*The author has based this section in part on
the French book, "Guide du Vélo en Montagne" published
by Altigraph, as well an Internet article by Rainer Pivit, originally
published in German in Radfahren magazine, and translated by Damon Rinard. *
* Please write if you spot errors of fact or emphasis, or have suggestions.*
As a cyclist, you have an intuitive understanding
of the conditions that affect your riding speed. The following mathematical
treatment and discussion, therefore, is given simply as an intellectual
exercise. Perhaps you will enjoy knowing the "whys" of riding
speed—and therefore distance. Perhaps you will understand better
some of the dynamics of road bike racing, and of long distance touring.
**Your biking speed depends upon your continuous power output to overcome
the forces that slow down your bike: friction, air resistance, and (when
going up hill), gravity.** In stop and go city riding, and in some racing, your power is
also used to accelerate up to speed, but for bicycle touring and long-distance racing,
this is a negligible factor, and we shall ignore it here.
This discussion uses mainly metric units, most of which should be familiar.
Examples are given in both metric units, in black print, and American
units, in red print.
Watts (like horsepower) are a measure of power. In the formulas below "Wrider" means the
number of continuous watts of power put out by the efforts of the cyclist.
1000 watts = 1.34
horsepower. "Power" measures "force" times
"distance" per unit of "time". Example:
Moving an object against a resistive force of 1 pound, for a distance
of 10 feet, in 1 second takes the same power as moving it against a force
of 10 pounds for a distance of 1 foot in one second, or against a force
of 100 pounds for 1/10 of a foot in a second. For a bicycle, it
is evident that, using different gear combinations, a cyclist can apply
the same power input to either go at high speeds (long distances/second)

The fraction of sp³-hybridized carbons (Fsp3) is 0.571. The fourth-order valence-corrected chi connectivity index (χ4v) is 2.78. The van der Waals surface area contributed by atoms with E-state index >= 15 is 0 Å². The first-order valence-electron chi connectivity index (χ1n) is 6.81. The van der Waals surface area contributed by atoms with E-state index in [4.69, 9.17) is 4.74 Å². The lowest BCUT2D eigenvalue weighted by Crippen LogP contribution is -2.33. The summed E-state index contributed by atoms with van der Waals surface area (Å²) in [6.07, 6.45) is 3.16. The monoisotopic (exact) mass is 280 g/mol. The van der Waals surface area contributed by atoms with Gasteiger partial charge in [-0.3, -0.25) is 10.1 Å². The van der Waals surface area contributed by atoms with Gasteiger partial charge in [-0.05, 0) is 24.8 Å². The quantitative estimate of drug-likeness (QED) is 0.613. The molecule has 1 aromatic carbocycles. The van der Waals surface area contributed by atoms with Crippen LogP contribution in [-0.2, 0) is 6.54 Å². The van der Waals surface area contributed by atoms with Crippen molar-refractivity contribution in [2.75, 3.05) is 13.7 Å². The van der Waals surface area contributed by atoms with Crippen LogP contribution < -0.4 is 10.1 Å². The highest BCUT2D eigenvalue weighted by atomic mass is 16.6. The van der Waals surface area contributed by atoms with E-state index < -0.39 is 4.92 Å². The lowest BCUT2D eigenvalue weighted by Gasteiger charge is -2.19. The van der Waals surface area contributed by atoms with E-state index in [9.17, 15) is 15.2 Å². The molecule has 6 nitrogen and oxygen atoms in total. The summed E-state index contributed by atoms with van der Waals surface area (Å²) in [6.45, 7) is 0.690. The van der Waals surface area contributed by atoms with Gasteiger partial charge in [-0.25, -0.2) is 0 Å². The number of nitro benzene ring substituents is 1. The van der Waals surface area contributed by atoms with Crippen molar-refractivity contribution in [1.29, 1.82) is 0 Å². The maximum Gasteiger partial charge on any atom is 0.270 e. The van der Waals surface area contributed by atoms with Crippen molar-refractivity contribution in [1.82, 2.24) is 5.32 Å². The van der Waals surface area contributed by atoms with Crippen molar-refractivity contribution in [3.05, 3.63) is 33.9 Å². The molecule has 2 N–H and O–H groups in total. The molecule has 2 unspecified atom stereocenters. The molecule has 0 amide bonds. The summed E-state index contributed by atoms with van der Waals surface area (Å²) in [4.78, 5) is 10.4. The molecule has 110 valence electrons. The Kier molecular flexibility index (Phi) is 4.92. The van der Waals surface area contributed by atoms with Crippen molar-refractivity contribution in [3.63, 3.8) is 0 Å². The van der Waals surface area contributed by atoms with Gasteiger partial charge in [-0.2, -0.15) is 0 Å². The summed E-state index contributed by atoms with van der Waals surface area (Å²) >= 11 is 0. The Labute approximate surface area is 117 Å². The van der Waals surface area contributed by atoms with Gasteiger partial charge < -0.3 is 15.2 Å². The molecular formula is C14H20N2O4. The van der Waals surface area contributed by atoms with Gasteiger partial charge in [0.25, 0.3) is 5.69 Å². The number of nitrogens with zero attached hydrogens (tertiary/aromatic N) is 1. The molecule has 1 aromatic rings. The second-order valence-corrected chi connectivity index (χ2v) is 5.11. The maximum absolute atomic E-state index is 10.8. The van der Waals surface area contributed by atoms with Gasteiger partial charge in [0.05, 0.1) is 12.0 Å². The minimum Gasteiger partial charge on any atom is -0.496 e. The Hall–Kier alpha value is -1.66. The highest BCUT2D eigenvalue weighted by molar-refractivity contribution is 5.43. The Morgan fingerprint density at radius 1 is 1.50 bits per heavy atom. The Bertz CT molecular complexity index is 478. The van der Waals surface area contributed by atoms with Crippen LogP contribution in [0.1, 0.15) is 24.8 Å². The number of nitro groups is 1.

against low counteracting forces, or at low speeds to overcome high counteracting
forces.
Overall Formula:
x means "multiplied by". ^2 means squared, i.e., (V+Vwind)
x (V+Vwind) = (V+Vwind)^2. The C's in the formula below are various constant amounts,
which vary according to the input units used. Details are discussed below.
Wrider = Cfriction x V x P + Cair x (V + Vwind)^2 x V+ Cslope x P x Slope%
x V + acceleration
[Note that V (velocity, i.e., riding speed, i.e., distance ridden per
unit of time) can be factored out of all the terms on the right side and
left side of the equation; the terms of the equation remaining after this
is done are the various forces that the biker must apply and overcome.]
Using the above equation, if we know the total power put out by a rider
(Wrider) the coefficient of friction of the bicycle (Cfriction) the weight
of the rider (P), the component of the Wind speed acting against (or in
favor of) the rider, and the percentage of slope (Slope%), (and if we
assume that the rider is not constantly braking and accelerating up to
speed) we can calculate the speed (V) that will be attained by the rider,
and therefore the distance he will cover in an elapse of time.
Now let us examine the power required on a more detailed basis.
Power of the Rider:
A completely inexperienced rider, for long periods of time, can output
50 or 100 watts of leg power; whereas a *Tour de France * racer is
said to be able to generate 500 watts or more of continuous power—still
not up to a horse, but mighty impressive, none the less!
Experience teaches cyclists how much power they can put out on a sustained
basis. Some riders may choose to use a heart rate (pulse) monitor as a
supplement to their experience: during the course of a ride pulse correlates
directly with power output (though not over weeks or years, as aerobic
capacity may change).
If there were no forces resisting the cyclist, even the inexperienced
rider could accelerate a bike indefinitely—up even to rocket speeds.
But there are resisting forces.
Friction:
At low speeds and on flat surfaces and with no wind, the only resistance
that counts comes from friction. That friction goes up proportionally
to speed and to total weight. If you have ridden at a gym a stationery
bicycle that uses a frictional brake, you know that the total effort required
goes up proportionally to speed.
It is less obvious that friction should go up linearly with total weight.
In fact, it doesn't exactly. The major components of friction, however,
do rise more or less linearly with weight, such as the friction of the
wheels on the hubs and the rolling resistance on the road. Compared to
these, the resistance caused by pedals, pedal bracket, chain and derailleur
are minor. As a first approximation, then, we put down the following formula:
Watts_to_overcome_friction = 0.1 x V x P
When the velocity V is measured in meters/second and the weight P is
measured in kilos, for a decent quality bike, with well-inflated racing
tires on a smooth road, the metric Cfriction is said to be about 0.1. *We can calculate, therefore, that at 5 meters per second, a rider and
bike weighing 80 kilos faces a frictional resistance of about 40 watts. *Poor quality bicycles, heavy loads, inefficient tires, and especially poor road surfaces can substantially